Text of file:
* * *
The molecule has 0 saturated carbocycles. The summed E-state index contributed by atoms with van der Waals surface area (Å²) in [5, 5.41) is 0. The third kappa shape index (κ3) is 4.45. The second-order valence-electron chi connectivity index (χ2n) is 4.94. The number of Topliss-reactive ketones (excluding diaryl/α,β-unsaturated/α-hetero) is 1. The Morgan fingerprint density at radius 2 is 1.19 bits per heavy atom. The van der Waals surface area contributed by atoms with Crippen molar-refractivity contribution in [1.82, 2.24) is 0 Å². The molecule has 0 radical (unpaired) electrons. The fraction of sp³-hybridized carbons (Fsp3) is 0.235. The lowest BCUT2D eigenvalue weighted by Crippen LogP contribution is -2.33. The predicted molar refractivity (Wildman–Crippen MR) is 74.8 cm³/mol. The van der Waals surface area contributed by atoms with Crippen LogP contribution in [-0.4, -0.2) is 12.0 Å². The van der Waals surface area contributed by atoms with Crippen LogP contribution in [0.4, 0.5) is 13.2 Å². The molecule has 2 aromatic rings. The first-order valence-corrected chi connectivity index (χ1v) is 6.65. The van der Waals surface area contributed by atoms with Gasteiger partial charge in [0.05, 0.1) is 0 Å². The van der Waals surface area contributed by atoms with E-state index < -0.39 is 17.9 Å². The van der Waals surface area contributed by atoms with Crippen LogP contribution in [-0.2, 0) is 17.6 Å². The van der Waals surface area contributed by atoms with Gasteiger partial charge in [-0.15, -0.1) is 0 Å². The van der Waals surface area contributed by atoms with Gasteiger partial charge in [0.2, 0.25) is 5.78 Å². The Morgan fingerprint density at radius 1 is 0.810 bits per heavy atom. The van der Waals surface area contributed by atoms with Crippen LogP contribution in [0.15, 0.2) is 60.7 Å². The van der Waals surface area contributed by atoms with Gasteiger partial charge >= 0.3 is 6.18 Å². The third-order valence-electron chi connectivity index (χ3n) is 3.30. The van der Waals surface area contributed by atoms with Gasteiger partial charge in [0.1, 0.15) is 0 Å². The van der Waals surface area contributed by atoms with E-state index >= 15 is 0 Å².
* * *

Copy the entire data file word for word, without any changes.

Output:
The molecule has 0 saturated carbocycles. The summed E-state index contributed by atoms with van der Waals surface area (Å²) in [5, 5.41) is 0. The third kappa shape index (κ3) is 4.45. The second-order valence-electron chi connectivity index (χ2n) is 4.94. The number of Topliss-reactive ketones (excluding diaryl/α,β-unsaturated/α-hetero) is 1. The Morgan fingerprint density at radius 2 is 1.19 bits per heavy atom. The van der Waals surface area contributed by atoms with Crippen molar-refractivity contribution in [1.82, 2.24) is 0 Å². The molecule has 0 radical (unpaired) electrons. The fraction of sp³-hybridized carbons (Fsp3) is 0.235. The lowest BCUT2D eigenvalue weighted by Crippen LogP contribution is -2.33. The predicted molar refractivity (Wildman–Crippen MR) is 74.8 cm³/mol. The van der Waals surface area contributed by atoms with Crippen LogP contribution in [-0.4, -0.2) is 12.0 Å². The van der Waals surface area contributed by atoms with Crippen LogP contribution in [0.4, 0.5) is 13.2 Å². The molecule has 2 aromatic rings. The first-order valence-corrected chi connectivity index (χ1v) is 6.65. The van der Waals surface area contributed by atoms with Gasteiger partial charge in [0.05, 0.1) is 0 Å². The van der Waals surface area contributed by atoms with E-state index < -0.39 is 17.9 Å². The van der Waals surface area contributed by atoms with Crippen LogP contribution in [-0.2, 0) is 17.6 Å². The van der Waals surface area contributed by atoms with Gasteiger partial charge in [-0.15, -0.1) is 0 Å². The van der Waals surface area contributed by atoms with Gasteiger partial charge in [0.2, 0.25) is 5.78 Å². The Morgan fingerprint density at radius 1 is 0.810 bits per heavy atom. The van der Waals surface area contributed by atoms with Crippen LogP contribution in [0.15, 0.2) is 60.7 Å². The van der Waals surface area contributed by atoms with Gasteiger partial charge >= 0.3 is 6.18 Å². The third-order valence-electron chi connectivity index (χ3n) is 3.30. The van der Waals surface area contributed by atoms with Gasteiger partial charge in [0.1, 0.15) is 0 Å². The van der Waals surface area contributed by atoms with E-state index >= 15 is 0 Å².